The truth is we do not know it all nor do we have all the answers. The sooner one realizes that and admits it the closer he will be to understanding correctly the whole subject of inspiration. But, if the Bible is not the infallible Word of God, what is it? It is an inspired revelation of Him who is the Infallible Word. That is, the inspired document, i.e., one that did not arise from purely natural sources, is God's revelation of Himself to man. You see? This now allows the believer to be on the offensive. Our faith is not in a text or a document, but in a person. Maybe there are problems with the texts. Maybe we do not have all the answers. But there are no problems with God! He and He alone Is perfect. God's perfect revelation of Himself to mankind. We can now point the individual to God and challenge the individual to seek and find Him.
But, I want to emphasize that I am not saying that all Oral Law is on an equal par with the biblical text. The Oral Law is always changing from generation to generation, and as customs and circumstances change, so does the Oral Law. The Oral Law is not static. Unlike the Written Law, the Oral Law can change. Sometimes the decisions of earlier rabbis, are reversed by later rabbinical authorities to meet the needs of the changing times. But the written text is static. It can never change. Michael Wyschogrod, in Evangelicals and Jews In Conversation, published by Baker Book House, has pointed out.
After the weekly reading of the prophetic portion in the synagogue, the reader concludes with a blssing that prasies God "all of whose words are true and just" and "who is faithful to all of his words." In so doing, the reader expresses the conviction that the text he has just read is the Word of God. No such blessing is conceivable over a rabbinic text(Tanenbaum Wilson, and Rudin 1978:39).
The biblical text is unique as the Word of God. The oral law elaborated ans interprests the scriptural text in such a way that in spite of all the importance Jusaism attachess to the oral law, it does not eclipse the primacy of the Bible as the Word of God (op. cit).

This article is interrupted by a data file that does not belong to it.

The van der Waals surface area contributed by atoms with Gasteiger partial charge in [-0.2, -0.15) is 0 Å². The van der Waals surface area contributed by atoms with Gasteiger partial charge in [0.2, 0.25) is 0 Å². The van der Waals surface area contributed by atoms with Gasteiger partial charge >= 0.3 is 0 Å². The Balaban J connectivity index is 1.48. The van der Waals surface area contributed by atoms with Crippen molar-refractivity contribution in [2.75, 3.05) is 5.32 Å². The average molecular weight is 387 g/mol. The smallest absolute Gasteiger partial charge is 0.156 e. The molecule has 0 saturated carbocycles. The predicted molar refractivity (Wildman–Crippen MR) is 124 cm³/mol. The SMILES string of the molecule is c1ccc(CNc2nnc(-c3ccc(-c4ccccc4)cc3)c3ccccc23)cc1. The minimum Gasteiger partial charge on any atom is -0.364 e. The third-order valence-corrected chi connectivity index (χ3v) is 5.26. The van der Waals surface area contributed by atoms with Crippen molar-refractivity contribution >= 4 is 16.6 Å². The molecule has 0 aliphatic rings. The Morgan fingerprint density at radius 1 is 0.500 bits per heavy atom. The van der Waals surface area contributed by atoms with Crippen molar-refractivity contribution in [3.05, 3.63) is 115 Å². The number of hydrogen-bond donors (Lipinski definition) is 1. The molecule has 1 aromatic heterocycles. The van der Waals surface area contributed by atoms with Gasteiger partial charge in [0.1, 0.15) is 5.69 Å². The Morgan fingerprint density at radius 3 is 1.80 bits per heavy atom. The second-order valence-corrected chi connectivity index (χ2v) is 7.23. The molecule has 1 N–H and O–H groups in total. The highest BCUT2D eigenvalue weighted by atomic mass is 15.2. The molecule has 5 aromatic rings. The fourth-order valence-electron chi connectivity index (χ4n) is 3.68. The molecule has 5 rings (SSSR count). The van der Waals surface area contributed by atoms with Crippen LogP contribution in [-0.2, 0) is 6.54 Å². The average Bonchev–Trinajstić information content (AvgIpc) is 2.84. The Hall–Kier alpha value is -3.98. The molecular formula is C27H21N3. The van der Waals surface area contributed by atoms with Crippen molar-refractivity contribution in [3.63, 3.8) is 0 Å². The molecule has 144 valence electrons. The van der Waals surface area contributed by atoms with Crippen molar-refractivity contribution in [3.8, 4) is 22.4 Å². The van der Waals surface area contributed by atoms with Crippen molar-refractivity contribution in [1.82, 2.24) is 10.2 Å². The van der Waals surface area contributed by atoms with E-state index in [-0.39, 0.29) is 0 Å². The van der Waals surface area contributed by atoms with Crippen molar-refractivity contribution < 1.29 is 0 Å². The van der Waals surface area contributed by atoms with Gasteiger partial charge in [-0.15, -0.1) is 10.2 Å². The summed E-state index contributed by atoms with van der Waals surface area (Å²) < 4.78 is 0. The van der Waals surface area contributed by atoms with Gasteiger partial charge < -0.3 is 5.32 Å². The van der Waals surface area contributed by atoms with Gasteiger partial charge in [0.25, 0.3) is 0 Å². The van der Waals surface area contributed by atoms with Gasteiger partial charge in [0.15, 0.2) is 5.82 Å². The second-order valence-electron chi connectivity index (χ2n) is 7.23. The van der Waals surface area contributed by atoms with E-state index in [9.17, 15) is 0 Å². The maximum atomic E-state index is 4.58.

Through Jews view the Oral Law as highly important and authoritative coupled with and inseparable from the Written Law, they have never viewed it in quite the same way as they have the Written Law. The Oral Law is intepretation. It expands and elaborated the meaning of the Written Law.
The Oral Law in compendium of Jewish thought. It is a vast literature containing almost every opinion possible on almost any subject. Though much of rabbinic literature dating after the time of Jesus preserves and reflects traditions from Jesus' time and before, most of it was created after his time. A signigicant part of it was created in Babylon. And all of it was finally put in writing in a period when Christian polemic with, and persecution of Jews had already begun.
In spite of the above, we must not underestimate the importance which Jesus attached to the Oral Law (unwritten in his day) which was then in current circulation. There can be no doubt that Jesus considered the Oral Law to be authoritative. "Observe and practice what they [The Pharisees] say," he admonished his disciples (Matthew 23:3). "What they say" can mean only on thing-their (the Pharisees) interpretation of the Written Law, the Oral Law, since there was no question at all about the Written Law. It was accepted by all sects of Judaism. To quote Jesus:
Heaven and earth would sooner disappear than one yod [the smallest letter in the Hewbrew alphabet] or even one kotz ["thorn," a thorn-like projection used by scribes to decorate certain leters of the alphabet] from the Torah (Matthew 5:18). (See Understanding the Difficult Words of Jesus, page 155, where this passage is treated in more detail.)
*A critical edition of an ancient text is one in which most variant readings are noted, usually at the bottom of the page.